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<b>WATER WARRIORS:</b>  UCSB water polo coach Wolf Wigo did not have to look far to find players who could take a beating and keep on ticking — six of the squad came out of high schools surrounding the campus. Pictured from left are Kenny Constantinides, Derek Shoemaker, Brendan McElroy, Chase Racich, Kevin Cappon, and Shane Hauschild.

Paul Wellman

WATER WARRIORS: UCSB water polo coach Wolf Wigo did not have to look far to find players who could take a beating and keep on ticking — six of the squad came out of high schools surrounding the campus. Pictured from left are Kenny Constantinides, Derek Shoemaker, Brendan McElroy, Chase Racich, Kevin Cappon, and Shane Hauschild.


Deep End of the Pool

UCSB Water Polo Scores with Hometown Team


If national headlines are awash with stories of viscously obese teens unable to lumber off their couches, none of this is evident poolside at the three high schools and one university where water polo is played in Santa Barbara. There you see growing legions of leanly muscled young men and women playing with a skill and intensity that borders on frightening. In the water, it’s a battle for survival that would make Darwin wince, as players seek to drown each other in a manner that comports with rules and regulations handed down in the late 19th century by a Scotsman named William Wilson.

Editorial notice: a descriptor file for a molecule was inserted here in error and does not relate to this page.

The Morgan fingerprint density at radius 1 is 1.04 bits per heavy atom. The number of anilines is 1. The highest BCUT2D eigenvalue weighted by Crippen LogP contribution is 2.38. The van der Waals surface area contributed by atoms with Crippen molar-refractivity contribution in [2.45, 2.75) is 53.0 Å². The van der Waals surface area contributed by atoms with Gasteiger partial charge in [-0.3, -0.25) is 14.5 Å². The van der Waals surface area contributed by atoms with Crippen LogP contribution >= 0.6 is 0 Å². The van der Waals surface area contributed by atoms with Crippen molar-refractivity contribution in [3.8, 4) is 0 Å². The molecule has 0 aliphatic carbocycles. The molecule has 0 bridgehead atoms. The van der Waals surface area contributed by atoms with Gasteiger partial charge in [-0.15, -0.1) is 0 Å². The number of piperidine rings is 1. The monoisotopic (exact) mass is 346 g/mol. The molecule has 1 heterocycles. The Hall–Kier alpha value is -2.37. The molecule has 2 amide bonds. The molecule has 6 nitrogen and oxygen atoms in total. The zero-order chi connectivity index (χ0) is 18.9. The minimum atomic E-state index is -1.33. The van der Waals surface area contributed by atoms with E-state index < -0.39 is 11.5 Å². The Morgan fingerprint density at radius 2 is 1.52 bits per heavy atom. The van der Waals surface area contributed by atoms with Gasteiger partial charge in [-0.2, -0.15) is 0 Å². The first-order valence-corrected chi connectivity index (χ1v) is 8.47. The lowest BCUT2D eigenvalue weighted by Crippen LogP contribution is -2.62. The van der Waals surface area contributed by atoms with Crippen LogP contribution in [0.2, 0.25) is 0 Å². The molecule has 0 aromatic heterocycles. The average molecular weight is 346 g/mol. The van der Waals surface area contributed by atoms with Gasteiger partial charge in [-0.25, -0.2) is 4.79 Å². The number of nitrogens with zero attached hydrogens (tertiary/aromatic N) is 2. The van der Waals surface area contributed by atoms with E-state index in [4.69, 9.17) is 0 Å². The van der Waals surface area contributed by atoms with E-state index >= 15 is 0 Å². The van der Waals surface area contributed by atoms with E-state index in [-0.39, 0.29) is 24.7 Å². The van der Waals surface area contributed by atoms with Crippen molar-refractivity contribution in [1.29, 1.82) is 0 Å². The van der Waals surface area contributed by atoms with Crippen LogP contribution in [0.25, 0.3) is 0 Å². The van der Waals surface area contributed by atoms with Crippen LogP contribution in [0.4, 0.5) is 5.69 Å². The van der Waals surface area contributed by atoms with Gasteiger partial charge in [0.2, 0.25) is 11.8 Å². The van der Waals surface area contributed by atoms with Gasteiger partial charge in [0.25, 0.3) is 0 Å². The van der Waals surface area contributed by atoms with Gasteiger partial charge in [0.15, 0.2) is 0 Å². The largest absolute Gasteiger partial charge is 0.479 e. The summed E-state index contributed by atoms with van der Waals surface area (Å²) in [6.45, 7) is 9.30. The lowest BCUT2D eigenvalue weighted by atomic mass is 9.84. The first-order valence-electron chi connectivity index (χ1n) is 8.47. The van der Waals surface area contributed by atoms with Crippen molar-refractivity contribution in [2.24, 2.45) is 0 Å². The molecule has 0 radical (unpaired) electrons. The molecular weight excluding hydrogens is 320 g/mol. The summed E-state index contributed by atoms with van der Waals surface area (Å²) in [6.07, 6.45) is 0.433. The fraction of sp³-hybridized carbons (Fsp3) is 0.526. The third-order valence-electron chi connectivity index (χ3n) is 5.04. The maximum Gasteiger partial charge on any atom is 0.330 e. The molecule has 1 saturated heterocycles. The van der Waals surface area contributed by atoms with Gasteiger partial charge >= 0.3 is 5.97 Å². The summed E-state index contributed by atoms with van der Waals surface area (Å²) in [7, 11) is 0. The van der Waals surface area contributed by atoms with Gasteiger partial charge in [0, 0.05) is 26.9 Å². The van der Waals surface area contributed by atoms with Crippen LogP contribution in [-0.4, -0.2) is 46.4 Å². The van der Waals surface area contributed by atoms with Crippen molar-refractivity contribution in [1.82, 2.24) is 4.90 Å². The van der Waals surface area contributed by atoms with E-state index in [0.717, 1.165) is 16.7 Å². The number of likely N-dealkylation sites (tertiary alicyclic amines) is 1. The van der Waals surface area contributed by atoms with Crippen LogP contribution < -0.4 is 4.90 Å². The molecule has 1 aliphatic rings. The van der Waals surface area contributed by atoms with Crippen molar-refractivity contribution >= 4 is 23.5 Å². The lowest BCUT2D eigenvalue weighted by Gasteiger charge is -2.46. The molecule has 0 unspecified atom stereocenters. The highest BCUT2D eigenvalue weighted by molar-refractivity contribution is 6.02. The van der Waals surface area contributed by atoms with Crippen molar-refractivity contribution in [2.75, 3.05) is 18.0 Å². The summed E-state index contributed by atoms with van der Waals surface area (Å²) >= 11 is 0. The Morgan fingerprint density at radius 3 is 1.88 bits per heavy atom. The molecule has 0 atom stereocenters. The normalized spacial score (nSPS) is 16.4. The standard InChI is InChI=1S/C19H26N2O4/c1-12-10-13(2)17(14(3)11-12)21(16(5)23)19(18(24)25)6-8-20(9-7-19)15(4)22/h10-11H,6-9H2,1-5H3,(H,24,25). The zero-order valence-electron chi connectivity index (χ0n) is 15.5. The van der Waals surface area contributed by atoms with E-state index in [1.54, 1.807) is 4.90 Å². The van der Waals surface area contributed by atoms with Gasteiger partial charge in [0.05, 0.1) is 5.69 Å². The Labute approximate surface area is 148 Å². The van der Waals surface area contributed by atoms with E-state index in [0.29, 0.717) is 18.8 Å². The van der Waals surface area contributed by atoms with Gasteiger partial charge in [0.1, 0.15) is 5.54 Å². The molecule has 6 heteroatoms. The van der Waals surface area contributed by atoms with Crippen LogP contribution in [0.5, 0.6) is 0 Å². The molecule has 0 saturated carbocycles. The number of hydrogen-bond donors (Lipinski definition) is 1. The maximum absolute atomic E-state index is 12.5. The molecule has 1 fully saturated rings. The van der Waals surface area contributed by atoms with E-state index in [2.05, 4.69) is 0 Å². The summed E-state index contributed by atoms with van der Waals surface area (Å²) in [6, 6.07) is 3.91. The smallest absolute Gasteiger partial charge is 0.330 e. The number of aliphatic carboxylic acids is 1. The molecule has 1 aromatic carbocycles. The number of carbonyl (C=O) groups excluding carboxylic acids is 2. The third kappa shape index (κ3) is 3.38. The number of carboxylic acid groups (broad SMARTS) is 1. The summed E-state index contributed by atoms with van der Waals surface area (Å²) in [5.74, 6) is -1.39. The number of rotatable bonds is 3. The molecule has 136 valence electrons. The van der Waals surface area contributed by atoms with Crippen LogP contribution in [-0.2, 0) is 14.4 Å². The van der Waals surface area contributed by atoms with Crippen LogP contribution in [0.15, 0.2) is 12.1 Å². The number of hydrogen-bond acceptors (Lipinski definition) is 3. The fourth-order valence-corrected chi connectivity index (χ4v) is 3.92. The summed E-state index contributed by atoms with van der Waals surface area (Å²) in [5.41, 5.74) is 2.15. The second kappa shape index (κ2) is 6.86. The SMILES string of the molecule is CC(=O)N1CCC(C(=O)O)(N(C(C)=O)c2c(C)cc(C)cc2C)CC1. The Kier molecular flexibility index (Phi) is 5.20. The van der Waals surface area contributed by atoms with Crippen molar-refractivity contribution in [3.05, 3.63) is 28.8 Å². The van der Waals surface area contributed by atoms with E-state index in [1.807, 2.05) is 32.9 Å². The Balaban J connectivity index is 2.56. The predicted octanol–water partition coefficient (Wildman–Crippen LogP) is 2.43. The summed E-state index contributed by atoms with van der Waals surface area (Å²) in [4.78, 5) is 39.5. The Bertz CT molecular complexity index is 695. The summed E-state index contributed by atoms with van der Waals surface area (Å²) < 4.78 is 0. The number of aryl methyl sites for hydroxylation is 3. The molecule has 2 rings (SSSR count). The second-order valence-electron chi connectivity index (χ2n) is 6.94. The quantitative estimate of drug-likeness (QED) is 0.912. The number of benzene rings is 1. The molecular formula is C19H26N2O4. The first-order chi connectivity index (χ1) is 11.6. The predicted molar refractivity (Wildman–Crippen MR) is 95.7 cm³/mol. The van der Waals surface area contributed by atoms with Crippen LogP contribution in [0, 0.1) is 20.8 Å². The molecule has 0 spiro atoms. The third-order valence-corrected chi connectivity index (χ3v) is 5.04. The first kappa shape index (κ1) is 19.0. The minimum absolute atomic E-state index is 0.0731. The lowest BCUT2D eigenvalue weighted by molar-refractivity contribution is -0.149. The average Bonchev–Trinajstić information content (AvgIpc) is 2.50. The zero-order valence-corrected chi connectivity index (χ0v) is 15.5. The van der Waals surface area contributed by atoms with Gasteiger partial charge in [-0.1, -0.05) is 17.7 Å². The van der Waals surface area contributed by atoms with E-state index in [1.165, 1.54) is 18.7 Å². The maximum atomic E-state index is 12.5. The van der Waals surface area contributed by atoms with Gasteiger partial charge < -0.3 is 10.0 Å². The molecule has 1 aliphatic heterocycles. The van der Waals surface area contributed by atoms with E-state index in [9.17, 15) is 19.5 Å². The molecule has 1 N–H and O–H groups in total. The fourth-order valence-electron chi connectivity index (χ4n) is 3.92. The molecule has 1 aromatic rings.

In other words, it’s totally insane. And that may explain the sport’s surging popularity.

At the collegiate level, water polo is alive and kicking at UCSB. It’s also probably scratching, pulling, and yanking on Speedos. UCSB’s team ranks in the top 10, though Division I standings tend to fluctuate with all the volatility of the stock market. With Coach Wolf Wigo at the helm ​— ​himself an Olympic legend ​— ​UCSB is now winning recruiting wars it used to lose. And, to be sure, its fans are very much in the stands.

Six members of the men’s water polo team are hometown drafts: Kevin Cappon, Kenny Constantinides, Brendan McElroy, Shane Hauschild, Derek Shoemaker, and Chase Racich. One of them, Constantinides, took a particularly circuitous path to the Gaucho team. Here is his story.

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